The Delaware Township Post is offering you one of the earliest and most important mills in Delaware Township once stood along Sandbrook-Headquarters Road on the east side of the village. Fortunately, we have an old photograph to show what it once looked like. This place was also a popular location for sports events, where spectators traditionally were placing bets on their favorite teams. The tradition continued to this day, but in a way more sophisticated way, where bettors have the possibility to wager on sports betting sites and online casinos that offer free sports bets and picks. Investigate this site to get more information about this matter. If you visit Sandbrook today, located just off Route 523 about four miles north of Sergeantsville, you will find a wonderful community with many historic buildings, but regrettably, no mill. You can also read more about another one breathtaking post for the History of Headquarters Mill by clicking here.
Some of the earliest settlers in and around Sand Brook were the Kitchen brothers, Henry, James and Thomas. Henry Kitchen is known to have built a sawmill and gristmill on a branch of the Neshanic known as Sand Run sometime in the 1730’s. In his will dated 1745, Henry Kitchen bequeathed half the sawmill to his son Samuel (The will does not mention where the other half went). Whatever claim other members of the family may have had (Henry had five sons), it was Samuel Kitchen who took over ownership and operation of the mill and built a commodious stone house nearby.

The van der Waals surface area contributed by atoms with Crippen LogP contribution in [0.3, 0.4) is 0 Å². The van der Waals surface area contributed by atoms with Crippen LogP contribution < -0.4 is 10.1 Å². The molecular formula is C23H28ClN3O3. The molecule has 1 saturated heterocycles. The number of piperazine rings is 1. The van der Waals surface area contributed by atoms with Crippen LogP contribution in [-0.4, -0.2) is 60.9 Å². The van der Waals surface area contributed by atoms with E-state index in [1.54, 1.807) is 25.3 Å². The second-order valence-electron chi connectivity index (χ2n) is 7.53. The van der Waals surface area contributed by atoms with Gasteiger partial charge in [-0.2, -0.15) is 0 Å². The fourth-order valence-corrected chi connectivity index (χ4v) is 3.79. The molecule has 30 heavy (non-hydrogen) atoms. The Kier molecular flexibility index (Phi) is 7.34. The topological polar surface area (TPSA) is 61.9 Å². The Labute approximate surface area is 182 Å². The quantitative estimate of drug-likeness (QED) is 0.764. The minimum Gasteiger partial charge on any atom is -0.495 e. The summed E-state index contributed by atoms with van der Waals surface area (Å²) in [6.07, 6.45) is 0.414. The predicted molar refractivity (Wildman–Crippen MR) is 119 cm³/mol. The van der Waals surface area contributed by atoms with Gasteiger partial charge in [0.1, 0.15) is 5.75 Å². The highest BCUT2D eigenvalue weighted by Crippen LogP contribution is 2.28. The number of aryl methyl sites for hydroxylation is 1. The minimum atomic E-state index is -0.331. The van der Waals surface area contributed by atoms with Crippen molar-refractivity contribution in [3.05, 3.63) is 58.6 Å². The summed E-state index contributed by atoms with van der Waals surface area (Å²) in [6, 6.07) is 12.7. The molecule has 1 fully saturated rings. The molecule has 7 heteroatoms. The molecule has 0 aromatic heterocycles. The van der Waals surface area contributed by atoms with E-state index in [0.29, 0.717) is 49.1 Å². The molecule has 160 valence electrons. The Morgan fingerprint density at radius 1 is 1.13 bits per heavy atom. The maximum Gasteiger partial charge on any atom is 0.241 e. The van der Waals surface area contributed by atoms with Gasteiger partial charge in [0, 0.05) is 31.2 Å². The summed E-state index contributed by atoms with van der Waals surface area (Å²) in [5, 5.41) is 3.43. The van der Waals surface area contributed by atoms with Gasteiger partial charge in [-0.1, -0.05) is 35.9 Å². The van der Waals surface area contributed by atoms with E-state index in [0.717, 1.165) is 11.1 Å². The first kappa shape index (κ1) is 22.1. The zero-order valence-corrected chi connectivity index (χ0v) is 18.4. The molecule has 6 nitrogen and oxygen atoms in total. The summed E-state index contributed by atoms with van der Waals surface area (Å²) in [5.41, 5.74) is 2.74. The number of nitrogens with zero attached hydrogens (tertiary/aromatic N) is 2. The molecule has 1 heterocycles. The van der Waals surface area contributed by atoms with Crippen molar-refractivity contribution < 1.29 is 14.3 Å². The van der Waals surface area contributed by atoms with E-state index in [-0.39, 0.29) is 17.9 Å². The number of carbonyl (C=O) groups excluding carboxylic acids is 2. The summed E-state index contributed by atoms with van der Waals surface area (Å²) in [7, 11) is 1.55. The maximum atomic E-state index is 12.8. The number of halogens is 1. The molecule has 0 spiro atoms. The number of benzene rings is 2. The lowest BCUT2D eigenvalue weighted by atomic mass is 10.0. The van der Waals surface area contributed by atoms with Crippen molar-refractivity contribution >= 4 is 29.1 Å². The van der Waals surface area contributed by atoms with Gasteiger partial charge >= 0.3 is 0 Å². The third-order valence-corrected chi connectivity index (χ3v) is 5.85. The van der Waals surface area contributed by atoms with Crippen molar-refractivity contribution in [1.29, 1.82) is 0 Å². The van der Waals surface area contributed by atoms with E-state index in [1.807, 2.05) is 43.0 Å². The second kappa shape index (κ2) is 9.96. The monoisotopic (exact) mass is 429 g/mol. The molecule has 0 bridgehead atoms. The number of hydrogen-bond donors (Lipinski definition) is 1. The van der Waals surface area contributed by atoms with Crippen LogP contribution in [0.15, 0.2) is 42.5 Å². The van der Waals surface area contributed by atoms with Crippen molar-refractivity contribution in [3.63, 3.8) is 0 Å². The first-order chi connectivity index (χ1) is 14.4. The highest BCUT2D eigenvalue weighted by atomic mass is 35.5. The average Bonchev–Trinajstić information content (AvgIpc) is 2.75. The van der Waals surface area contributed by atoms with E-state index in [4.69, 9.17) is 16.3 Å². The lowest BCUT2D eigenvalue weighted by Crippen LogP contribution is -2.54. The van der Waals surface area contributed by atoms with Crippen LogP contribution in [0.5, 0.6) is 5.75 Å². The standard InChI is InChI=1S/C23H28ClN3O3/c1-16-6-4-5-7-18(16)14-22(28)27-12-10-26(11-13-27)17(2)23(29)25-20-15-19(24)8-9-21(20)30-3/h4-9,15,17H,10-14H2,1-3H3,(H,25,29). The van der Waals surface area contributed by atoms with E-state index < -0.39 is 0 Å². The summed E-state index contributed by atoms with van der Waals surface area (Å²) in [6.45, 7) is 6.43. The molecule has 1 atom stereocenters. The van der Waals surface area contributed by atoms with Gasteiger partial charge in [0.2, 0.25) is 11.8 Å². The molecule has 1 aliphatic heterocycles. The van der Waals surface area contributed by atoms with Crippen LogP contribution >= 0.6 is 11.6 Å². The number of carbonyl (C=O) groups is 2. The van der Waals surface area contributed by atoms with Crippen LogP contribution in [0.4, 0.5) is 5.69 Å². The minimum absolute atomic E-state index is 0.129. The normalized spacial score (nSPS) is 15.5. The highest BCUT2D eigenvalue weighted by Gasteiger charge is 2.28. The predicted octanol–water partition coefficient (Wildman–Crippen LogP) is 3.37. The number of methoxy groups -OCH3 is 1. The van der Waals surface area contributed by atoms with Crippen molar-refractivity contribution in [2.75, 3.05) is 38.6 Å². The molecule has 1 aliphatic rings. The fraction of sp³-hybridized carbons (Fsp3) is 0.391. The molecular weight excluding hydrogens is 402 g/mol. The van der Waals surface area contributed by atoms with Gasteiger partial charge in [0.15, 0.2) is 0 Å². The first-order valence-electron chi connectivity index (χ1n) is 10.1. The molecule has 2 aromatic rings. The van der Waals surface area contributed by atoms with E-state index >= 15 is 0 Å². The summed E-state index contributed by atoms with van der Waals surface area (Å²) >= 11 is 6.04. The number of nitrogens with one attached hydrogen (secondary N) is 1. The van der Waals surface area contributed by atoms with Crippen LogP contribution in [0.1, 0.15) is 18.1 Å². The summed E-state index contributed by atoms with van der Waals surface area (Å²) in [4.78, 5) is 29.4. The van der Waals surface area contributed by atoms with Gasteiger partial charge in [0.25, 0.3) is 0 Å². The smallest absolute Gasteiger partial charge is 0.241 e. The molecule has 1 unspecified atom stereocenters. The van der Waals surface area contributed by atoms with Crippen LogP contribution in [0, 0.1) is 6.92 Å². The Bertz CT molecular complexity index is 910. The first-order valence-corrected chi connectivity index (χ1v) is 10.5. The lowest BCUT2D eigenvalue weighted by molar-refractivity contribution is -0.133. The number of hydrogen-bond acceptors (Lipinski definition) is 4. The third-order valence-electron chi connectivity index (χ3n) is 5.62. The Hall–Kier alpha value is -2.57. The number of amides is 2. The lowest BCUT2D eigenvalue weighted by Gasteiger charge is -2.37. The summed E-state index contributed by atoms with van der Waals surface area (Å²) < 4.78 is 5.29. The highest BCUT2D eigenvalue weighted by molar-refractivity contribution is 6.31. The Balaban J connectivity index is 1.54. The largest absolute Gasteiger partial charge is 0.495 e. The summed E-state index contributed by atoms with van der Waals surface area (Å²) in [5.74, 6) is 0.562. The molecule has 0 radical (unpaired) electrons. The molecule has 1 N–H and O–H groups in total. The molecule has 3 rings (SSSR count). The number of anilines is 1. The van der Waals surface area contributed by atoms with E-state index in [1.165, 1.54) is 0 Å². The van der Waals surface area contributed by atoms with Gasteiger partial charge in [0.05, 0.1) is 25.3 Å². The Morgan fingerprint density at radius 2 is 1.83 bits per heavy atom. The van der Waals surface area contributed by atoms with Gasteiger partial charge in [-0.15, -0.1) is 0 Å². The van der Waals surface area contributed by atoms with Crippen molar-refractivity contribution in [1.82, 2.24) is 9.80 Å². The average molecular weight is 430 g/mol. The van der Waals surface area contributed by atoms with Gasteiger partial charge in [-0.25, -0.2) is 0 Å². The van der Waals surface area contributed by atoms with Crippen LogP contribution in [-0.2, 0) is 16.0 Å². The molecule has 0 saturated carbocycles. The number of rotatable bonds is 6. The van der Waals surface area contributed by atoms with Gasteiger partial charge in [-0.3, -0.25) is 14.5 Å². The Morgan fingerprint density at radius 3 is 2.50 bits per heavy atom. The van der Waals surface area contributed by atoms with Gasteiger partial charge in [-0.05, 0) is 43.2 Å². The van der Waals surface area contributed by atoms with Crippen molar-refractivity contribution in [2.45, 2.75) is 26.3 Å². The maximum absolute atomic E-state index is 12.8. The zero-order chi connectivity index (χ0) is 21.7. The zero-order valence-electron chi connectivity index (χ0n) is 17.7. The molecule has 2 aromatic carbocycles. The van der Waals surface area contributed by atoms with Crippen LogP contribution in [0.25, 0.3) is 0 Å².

In addition to the saw and grist mill, Samuel Kitchen added a fulling mill to the complex. This is known by an ad he placed in “The New York Gazette, or The Weekly Post Boy” dated April 29, 1771 which read: “Wanted immediately, A Sober Man that understands tending a Fulling-Mill and dressing cloth in all the Branches of that Business, may be employed on good Terms, in Amwell, Hunterdon County, West New Jersey, by applying to the Subscriber, at said Mill. Samuel Kitchen.”
A fulling mill is designed to “full” cloth. The word “full” in this sense comes from the Middle English, meaning to trample under foot. After wool has been woven into cloth, it needs to be pounded to allow the web to tighten and firm up. After fulling, cloth shrinks by about a quarter to a half of its size. Fulling mills came into existence about the late 12th or early 13th century, but in Europe it was common for the fulling to be done by the pounding of feet. Fulling mills replaced the feet with large hammers, and were built in the Colonies as early as the 1640’s.
Although the place where Samuel Kitchen and his family lived is named for the brook that fed the mill (Sand Brook), in early records it was usually identified as “Kitchen’s Mill.” Kitchen probably advertised for a fuller because his health was failing. Samuel Kitchen wrote his will on October 29, 1771, leaving lands and mills to his wife Mary while she was a widow. After her death or remarriage, the property was to be sold along with moveable estate, and the proceeds divided among their nine children. On November 15th, he advertised again, this time in the Pennsylvania Gazette: “Wanted Immediately. A Fuller that can dye and dress cloth in all the branches of that business, may have good encouragement by the year, month, or to work in shares, or have the mills rented to him. There is always plenty of work. Apply to Samuel Kitchen at said mills.”
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Samuel Kitchen died about January 1773, aged 55-60 years old. In February 1775, Mary Kitchen, widow of Samuel, advertised a fulling mill to let, it “being a good part of the county for that business.” I have not found a record of how the mill was used during the Revolution, but it was probably run by one of Mary’s sons-in-law. Mary Kitchen died in 1805. As settlement of the estate, her daughter Anne and husband Henry Rockafellar got the mill site, which they sold to Henry’s brother John Rockafellar (1742-1832), husband of Anne’s sister Margaret, in 1806. John and Henry Rockafellar were sons of the first Rockafellar immigrant. John Rockafellar was also executor of Samuel Kitchen’s estate.